Monsanto Backs Out of New GM Cotton Initiative in India

Monsanto cotton india

By Brandon Turbeville

In late August 2016, Monsanto withdrew its application which sought approval for its new version of genetically modified cotton seeds in India.

There has been a dispute between Monsanto and New Delhi for quite some time surrounding prices Monsanto charges for the GMO cotton seeds and the corporation’s resistance to sharing its technology with local Indian seed companies.

Monsanto spokesman stated that the withdrawal of the application was “an outcome of the uncertainty in the business and regulatory environment.” He did however provide reassurance that the decision had “no impact on our current cotton portfolio being sold in India.”

On July 5th, Maharashatra Hybrid Seeds Coltd (MAHYCO), Monsanto’s “technology partner” in India highlighted a government proposal that would have required Monsanto to share its biotechnology products with local Indian seed companies.

The letter said that the government proposal “alarmed us and raised serious concerns about the protection of intellectual property rights.”

After complaints by Monsanto and other multi-national seed companies, the Indian government temporarily withdrew its order so that it could have time to hear feedback from stakeholders. MAYCO has now asked the GEAC (Genetic Engineering Appraisal Committee), the Indian seed regulator, to return the data and other material submitted by Monsanto as part of their application of Bollgard II Roundup Ready Flex.

Bollgard II Roundup Ready Flex is the next installment of biotechnology building on Bollgard II which was introduced in 2006 but is becoming more and more vulnerable to bollworms.

Monsanto is clearly attempting to put a gun to the head of the Indian government and to hold Indian farmers as hostage. The ransom they are demanding is proprietary monopoly and high prices for its seeds.

Because GMO biotech is a constant upgrade of technology designed to fight the upgraded ecological and agricultural disasters that have resulted from the use of biotechnology in the first place, Monsanto now has India over a barrel.

Now that Indian farmers are facing pesticide-resistant insects, and those specifically resistant to the hyped up pesticides sold by Monsanto (and thus created by Monsanto), the withdrawal of any new technology could put Indian farmers at risk of pestilence and eventual collapse of their cotton industry.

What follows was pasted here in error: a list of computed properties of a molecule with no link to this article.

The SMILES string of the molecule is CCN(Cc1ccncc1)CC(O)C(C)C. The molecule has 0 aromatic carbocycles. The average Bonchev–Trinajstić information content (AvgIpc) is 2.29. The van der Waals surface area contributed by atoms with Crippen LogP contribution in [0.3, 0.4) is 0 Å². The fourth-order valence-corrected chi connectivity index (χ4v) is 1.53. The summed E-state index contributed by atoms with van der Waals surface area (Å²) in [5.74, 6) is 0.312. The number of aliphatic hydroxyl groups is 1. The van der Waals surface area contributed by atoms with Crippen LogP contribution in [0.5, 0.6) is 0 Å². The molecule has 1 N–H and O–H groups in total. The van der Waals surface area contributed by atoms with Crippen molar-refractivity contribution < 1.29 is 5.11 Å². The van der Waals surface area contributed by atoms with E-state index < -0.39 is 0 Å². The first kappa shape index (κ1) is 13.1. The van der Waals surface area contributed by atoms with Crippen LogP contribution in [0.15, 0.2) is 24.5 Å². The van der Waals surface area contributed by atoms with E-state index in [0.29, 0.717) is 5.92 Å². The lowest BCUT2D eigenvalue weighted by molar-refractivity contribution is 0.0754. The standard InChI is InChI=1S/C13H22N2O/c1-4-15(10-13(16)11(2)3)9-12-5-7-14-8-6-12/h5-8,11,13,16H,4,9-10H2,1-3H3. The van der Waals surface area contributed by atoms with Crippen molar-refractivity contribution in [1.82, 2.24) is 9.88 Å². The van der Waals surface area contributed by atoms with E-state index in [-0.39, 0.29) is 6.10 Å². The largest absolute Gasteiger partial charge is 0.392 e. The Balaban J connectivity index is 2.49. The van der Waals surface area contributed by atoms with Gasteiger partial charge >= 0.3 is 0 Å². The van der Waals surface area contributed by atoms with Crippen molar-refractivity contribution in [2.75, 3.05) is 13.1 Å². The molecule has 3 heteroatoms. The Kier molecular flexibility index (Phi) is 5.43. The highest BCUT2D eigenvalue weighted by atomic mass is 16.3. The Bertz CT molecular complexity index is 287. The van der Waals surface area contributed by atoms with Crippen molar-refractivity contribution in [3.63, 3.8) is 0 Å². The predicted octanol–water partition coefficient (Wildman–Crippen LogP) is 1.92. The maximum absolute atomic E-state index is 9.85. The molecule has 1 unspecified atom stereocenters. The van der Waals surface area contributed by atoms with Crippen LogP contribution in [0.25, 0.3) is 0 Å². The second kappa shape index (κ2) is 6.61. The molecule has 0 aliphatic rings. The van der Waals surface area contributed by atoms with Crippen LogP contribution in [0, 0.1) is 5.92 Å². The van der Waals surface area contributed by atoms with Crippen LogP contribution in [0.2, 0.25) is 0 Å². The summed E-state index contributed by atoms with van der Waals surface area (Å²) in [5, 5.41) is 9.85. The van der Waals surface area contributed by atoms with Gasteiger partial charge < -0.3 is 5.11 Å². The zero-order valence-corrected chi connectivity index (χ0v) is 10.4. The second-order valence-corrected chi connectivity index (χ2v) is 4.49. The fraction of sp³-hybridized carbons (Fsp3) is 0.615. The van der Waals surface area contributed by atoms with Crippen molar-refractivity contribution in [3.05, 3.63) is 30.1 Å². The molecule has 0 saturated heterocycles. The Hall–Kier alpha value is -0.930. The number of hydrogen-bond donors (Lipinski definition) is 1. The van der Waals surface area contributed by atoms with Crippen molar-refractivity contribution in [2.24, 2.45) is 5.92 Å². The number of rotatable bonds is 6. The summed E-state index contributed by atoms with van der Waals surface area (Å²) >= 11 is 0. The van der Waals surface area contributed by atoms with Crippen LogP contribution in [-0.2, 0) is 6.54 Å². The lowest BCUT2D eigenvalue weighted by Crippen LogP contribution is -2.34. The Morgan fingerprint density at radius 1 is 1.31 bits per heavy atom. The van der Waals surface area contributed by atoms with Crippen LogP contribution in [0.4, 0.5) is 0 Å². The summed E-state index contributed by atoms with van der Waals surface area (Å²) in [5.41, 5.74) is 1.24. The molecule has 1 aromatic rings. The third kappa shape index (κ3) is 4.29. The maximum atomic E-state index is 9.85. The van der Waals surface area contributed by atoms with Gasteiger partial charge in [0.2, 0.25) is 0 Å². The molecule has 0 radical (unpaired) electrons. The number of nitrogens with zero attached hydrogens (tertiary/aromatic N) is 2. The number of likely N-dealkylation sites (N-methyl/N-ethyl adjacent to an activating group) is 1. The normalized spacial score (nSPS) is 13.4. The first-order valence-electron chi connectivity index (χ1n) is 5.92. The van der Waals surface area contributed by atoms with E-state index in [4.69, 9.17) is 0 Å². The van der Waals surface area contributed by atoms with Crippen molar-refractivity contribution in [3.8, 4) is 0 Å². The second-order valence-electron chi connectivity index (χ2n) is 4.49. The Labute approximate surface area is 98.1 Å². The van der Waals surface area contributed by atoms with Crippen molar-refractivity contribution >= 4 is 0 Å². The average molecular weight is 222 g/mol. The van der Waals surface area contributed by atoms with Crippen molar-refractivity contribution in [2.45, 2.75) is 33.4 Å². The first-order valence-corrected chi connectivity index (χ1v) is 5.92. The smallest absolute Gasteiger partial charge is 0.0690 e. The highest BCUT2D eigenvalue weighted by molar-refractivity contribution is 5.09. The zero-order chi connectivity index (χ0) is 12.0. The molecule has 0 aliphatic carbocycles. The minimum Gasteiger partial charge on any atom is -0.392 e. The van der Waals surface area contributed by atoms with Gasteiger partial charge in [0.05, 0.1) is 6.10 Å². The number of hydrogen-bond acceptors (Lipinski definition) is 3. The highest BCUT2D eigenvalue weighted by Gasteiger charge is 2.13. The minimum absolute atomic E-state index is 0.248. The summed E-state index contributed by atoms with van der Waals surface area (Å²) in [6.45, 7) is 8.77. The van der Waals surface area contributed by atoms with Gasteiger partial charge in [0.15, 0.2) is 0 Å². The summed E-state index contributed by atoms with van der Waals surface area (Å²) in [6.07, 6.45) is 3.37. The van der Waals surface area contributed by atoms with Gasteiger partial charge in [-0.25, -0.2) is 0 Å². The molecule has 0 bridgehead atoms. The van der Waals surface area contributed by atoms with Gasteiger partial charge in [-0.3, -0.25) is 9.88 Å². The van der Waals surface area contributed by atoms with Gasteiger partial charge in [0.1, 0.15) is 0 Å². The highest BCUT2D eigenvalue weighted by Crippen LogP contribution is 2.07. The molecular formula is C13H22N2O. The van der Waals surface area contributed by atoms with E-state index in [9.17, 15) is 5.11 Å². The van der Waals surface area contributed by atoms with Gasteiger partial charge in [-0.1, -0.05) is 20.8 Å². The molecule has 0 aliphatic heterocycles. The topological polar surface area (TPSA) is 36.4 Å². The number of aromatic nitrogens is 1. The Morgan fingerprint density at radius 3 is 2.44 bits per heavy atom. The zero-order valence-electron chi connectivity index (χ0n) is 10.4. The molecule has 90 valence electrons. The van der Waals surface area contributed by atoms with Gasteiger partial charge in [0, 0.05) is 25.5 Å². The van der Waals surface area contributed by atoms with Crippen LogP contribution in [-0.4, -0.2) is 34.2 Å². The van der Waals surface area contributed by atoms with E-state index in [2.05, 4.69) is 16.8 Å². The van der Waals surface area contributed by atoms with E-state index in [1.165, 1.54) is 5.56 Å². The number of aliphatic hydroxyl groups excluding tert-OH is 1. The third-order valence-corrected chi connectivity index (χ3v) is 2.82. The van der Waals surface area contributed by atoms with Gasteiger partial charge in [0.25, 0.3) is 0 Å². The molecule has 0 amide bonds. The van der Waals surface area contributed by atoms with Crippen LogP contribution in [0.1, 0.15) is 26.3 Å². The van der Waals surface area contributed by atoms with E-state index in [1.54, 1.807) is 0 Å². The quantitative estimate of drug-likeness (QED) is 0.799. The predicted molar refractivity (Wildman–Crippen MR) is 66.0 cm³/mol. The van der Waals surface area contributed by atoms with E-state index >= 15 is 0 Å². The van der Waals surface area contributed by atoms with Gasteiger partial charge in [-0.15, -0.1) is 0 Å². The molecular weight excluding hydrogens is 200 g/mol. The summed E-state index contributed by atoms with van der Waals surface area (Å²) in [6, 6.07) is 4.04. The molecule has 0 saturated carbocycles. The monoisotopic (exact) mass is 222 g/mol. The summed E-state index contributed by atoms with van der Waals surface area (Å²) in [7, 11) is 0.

Outside of the United States, India is one of Monsanto’s largest clients and the corporation clearly believes that the Indian government will soon knuckle under.

But India should view the attempted strong-arm by Monsanto as a blessing in disguise. Now the country is being given the impetus for a move away from corporate-dominated agriculture and the control that Big Business has over the food supply of a billion people.

We encourage India to begin looking for ways for them to reclaim their agriculture and food supply and slowly pushing out Big Ag corporations like Monsanto.

Regardless of the consequences of resisting Monsanto in the short term, they will far outweigh the consequences of knuckling under in the long term. As one of the world’s most populated countries, and one of Monsanto’s largest customers, India must respond by informing Monsanto that the corporation is in no position to bargain.

The Indian government must immediately prepare a program to rescue small farmers and deal accordingly with larger ones. India must then begin to move forward on the transition from a GM-dependent form of agriculture to traditional production complete with a ban on open-air GM cultivation for non-scientific purposes.

The Indian government must begin to use all of its resources to initiate a transitioning process from Monsanto’s GM cotton to traditional methods of production. If Monsanto resists, it should be reminded that it is the prerogative of national governments to seize foreign entities when national security is at state. Certainly, the Indian food supply and one of its top agricultural exports would fall under this category.

It is time for India to reassert its national sovereignty and provide its people and the rest of the world with what they both truly desire: clean food and agricultural products that are not beholden to vulturistic corporations.

This article (Monsanto Backs Out of New GM Cotton Initiative in India) can be republished under a Creative Commons license with  attribution to Brandon Turbeville, source article and Natural Blaze.com, keeping all links and bio intact.

Brandon Turbevillearticle archive here – is an author out of Florence, South Carolina. He is the author of six books, Codex Alimentarius — The End of Health Freedom, 7 Real Conspiracies,Five Sense Solutions and Dispatches From a Dissident, volume 1 and volume 2, The Road to Damascus: The Anglo-American Assault on Syria, and The Difference it Makes: 36 Reasons Why Hillary Clinton Should Never Be President. Turbeville has published over 600 articles dealing on a wide variety of subjects including health, economics, government corruption, and civil liberties. Brandon Turbeville’s podcast Truth on The Tracks can be found every Monday night 9 pm EST at UCYTV. He is available for radio and TV interviews. Please contact activistpost (at) gmail.com.

  • Monterey Jack

    GM for resistance to herbicides is the Devil here, I think. As weeds become resistant, dosages of herbicide must go up. Herbicide, while not killing GM food crops, does reduce their nutritional value, or so I’ve read. Does it also increase a plant’s vulnerability to insects? This article seems to imply that it does.

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